Modern development - SUSE CTO: This is not a test, this is real testing
This Computer Weekly Developer Network series is devoted to examining the leading trends that go towards defining the shape of modern software application development.
As we have initially discussed here, with so many new platform-level changes now playing out across the technology landscape, how should we think about the cloud-native, open-compliant, mobile-first, Agile-enriched, AI-fuelled, bot-filled world of coding and how do these forces now come together to create the new world of modern programming?
This contribution comes from Dr. Gerald Pfeifer in his capacity as CTO at SUSE — the company is known as a provider of enterprise-grade Linux, it also specialises in an accompanying set of open source software-defined infrastructure technologies and application delivery tools.
Pfeifer writes as follows…
Hold on now, this isn’t going to hurt. But in case your chest just contracted a bit – relax. I am not intending to use you as Guinea pigs fed with semi-random code de jour to test you. That being said… I am going to test, test, test your ability to embrace testing, because testing is never overrated. In fact, you hardly can test too much.
The question is “when” and “how” and “what” you test.
It’s long been a common understanding that the earlier you catch an issue, the less effort there is involved to address it… and the cheaper it is to fix. Not to mention the fact that you will upset fewer colleagues (or indeed users!) in the process of calming them down and showing that code has been remediated. So, in general, ‘the earlier, the better’ should be our mantra here.
CI/CD/CD (or Continuous Integration/Continuous Delivery/Continuous Deployment) are common buzzwords these days, alongside DevOps. These are about a tight, virtuous cycle of developing in small increments and high frequency, integrating those changes and making the result available (Delivery) and rolling them out (Deployment).
While technically not a strict requirement, the success or failure of a CI/CD approach closely hinges on testing being part of the integration phase, beyond merely building the software.
Tighten up testing
Successful open source projects like GCC, the GNU Compiler Collection, that builds large parts of a Linux distribution, for decades have required running a test suite before submitting a patch for inclusion. Others, like LibreOffice, leverage tools like Gerrit to track changes and tightly integrate those with automation tools like Jenkins that conduct builds and tests.
For such integration testing to be effective long term, we need to take it seriously and neither skip it (“My change is obviously beneficial”) nor ignore regressions introduced (“There already was some breakage before, adding a bit now isn’t too bad, and we can fix that later”).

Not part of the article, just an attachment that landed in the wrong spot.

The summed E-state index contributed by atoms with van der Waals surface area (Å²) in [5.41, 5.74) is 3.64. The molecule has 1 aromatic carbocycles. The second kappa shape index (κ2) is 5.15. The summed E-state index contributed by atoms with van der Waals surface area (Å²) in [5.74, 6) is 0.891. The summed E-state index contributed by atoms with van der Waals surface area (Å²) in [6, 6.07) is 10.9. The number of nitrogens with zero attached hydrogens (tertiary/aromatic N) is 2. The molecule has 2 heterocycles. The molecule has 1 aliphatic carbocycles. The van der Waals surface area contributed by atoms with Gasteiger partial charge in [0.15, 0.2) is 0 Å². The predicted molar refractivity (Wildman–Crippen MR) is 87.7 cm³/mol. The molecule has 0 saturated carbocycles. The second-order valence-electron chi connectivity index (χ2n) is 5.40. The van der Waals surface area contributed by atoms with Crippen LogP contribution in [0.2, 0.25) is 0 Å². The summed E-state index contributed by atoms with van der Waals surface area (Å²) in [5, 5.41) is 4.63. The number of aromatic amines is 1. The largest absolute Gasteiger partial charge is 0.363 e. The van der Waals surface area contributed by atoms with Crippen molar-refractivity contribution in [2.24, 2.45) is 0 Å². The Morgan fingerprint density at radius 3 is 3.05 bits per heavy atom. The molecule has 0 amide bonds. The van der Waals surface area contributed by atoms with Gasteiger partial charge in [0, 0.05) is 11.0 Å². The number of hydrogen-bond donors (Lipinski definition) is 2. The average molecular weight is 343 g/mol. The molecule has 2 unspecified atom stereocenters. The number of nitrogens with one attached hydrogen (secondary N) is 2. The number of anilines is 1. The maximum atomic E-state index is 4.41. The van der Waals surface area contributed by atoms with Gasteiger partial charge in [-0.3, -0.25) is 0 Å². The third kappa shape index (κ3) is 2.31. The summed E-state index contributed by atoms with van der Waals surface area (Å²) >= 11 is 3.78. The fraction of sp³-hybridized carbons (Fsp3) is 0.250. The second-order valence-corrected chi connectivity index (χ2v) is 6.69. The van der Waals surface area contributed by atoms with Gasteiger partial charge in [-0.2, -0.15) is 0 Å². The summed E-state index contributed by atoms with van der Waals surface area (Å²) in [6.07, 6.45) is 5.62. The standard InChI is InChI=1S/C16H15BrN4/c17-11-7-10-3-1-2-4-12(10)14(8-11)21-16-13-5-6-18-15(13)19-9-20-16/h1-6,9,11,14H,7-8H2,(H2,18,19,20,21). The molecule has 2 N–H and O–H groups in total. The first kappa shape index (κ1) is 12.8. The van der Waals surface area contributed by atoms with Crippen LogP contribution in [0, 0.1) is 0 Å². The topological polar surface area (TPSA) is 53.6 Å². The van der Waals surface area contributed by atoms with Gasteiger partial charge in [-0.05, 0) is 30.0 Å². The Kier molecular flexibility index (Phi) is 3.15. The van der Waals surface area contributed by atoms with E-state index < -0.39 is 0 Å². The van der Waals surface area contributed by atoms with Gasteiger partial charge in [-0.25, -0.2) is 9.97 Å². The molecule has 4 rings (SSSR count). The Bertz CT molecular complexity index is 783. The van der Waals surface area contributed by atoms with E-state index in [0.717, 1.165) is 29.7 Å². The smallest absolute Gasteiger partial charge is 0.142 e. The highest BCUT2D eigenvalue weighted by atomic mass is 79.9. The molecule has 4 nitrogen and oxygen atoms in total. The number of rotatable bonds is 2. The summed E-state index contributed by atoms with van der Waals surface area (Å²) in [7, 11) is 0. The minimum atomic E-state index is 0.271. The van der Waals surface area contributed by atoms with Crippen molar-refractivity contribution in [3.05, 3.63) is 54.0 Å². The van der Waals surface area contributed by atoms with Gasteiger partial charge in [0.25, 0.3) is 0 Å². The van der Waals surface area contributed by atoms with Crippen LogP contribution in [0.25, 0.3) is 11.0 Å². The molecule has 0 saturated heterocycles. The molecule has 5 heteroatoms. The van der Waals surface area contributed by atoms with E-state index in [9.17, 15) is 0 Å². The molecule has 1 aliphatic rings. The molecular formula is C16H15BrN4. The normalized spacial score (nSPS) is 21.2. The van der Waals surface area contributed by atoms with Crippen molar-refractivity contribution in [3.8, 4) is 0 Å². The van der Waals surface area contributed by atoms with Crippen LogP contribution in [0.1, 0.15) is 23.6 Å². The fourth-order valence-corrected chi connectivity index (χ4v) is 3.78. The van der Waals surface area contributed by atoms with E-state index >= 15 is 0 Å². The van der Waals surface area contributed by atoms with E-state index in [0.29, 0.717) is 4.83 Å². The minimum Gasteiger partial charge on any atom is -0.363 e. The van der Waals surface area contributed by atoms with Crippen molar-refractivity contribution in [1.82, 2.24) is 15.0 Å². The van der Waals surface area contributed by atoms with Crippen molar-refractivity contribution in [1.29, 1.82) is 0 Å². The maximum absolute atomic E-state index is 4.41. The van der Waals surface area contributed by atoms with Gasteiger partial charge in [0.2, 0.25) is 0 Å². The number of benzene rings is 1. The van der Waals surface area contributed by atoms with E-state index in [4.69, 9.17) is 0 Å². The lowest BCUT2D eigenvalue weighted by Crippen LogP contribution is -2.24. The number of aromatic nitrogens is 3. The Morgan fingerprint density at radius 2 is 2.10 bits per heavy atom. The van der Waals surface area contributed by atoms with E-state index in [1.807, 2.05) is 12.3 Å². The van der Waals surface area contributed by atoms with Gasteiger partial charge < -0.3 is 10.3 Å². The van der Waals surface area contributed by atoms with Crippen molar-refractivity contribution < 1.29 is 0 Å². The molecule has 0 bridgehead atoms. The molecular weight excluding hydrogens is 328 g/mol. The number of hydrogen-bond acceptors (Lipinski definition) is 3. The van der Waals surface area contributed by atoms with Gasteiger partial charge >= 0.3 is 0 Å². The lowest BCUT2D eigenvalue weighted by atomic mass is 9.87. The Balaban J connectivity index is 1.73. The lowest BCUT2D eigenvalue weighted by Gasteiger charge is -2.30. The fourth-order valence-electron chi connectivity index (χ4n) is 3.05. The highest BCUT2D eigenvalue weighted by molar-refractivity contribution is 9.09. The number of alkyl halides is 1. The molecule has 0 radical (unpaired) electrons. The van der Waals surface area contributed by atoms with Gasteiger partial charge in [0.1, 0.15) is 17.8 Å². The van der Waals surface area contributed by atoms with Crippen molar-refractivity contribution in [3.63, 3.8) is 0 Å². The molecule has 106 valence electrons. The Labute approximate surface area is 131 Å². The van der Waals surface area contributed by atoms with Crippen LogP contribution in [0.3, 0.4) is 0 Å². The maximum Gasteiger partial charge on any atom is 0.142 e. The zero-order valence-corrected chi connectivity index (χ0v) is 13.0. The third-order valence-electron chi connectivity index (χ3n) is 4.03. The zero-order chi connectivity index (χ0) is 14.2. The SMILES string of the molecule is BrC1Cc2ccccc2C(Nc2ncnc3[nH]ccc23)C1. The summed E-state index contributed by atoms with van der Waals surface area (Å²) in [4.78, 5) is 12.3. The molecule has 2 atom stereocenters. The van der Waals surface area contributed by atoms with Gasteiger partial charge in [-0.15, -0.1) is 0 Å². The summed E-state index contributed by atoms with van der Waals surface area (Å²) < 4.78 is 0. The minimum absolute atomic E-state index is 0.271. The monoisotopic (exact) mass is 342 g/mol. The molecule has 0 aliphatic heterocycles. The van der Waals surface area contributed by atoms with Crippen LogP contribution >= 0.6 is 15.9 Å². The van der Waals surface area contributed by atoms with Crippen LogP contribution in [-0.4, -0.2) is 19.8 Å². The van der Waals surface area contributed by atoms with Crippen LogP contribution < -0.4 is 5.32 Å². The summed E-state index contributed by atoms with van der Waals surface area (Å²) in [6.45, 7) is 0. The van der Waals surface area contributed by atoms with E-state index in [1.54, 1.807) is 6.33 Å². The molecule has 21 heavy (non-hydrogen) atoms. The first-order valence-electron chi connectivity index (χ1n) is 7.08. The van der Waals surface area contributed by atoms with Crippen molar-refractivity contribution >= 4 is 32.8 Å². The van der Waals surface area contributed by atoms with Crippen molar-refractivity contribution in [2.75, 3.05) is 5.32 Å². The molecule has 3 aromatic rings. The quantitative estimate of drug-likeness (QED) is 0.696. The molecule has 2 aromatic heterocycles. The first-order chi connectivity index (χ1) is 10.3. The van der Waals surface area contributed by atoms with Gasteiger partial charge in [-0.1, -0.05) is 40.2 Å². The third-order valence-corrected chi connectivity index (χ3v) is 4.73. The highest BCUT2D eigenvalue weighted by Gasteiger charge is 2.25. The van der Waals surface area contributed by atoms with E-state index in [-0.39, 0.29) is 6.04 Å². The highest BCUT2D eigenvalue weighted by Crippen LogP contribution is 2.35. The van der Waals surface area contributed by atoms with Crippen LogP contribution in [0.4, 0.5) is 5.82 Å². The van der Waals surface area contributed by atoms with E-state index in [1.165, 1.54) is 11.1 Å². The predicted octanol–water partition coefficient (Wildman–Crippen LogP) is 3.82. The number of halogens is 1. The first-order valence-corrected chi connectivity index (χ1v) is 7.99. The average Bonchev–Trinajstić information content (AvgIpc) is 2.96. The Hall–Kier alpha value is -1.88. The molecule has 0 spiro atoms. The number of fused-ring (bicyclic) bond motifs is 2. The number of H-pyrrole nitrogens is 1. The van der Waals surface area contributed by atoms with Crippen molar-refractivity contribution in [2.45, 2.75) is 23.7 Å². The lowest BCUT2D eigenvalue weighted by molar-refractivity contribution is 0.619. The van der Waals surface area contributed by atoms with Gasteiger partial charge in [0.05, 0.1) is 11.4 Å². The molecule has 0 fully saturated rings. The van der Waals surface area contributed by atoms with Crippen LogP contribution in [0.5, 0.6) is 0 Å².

Extensive automation is a key success factor, as is enforcing policies, be it the toolset gating the inclusion of changes based on test results or managing it in other ways.
If your workflow involves code reviews and approvals, doing automated testing before the review process even starts is a good approach.
Much is contingent on the extent and coverage of test scenarios. Admittedly creating individual tests for something like a compiler is comparatively easy, alas as LibreOffice demonstrates even graphical applications, where visual appearance is a key element, can be tested automatically.
Both LibreOffice and GCC share an important trait with other successful projects focusing on quality: Whenever a bug is fixed, a new test is added to their ever growing and evolving regression test suites. That ensures the net which is cast constantly becomes better at catching and hence avoiding, not only old issues creeping in again, but also new ones from permeating. The same should apply to new features, though when the same developers contribute both new code and test coverage for those, there tends to be a risk of having a blind eye.
And, yes, all the above is applicable to pretty much any kind of software: command-line, graphical, web, or even a full-fledged operating system.
The openSUSE project and SUSE’s Enterprise Linux team for example have created openQA, which we use to even test an operating system – from the boot process through starting a graphical user interface, logging in, invoking a web browser and verifying its display. To give you an idea, for SUSE Linux Enterprise Server 15 SP2 alone there have been 107,361 such runs of which 34,311 (a third) involved a full installation. That’s a good example of testing early, often, automated and comprehensively. As is openSUSE Tumbleweed, a rolling Linux distribution that integrates a constant flow of updates to its thousands of components, yet remains surprisingly stable by virtue of openQA.
Last, but not least, definitely leverage users as testers – if they are aware and do so voluntarily! openSUSE Tumbleweed, Firefox Nightly, Chrome Canary, and LibreOffice Nightly builds are nice examples. All these release to users after and in addition to their automated tests.
Look Ma, no more bugs?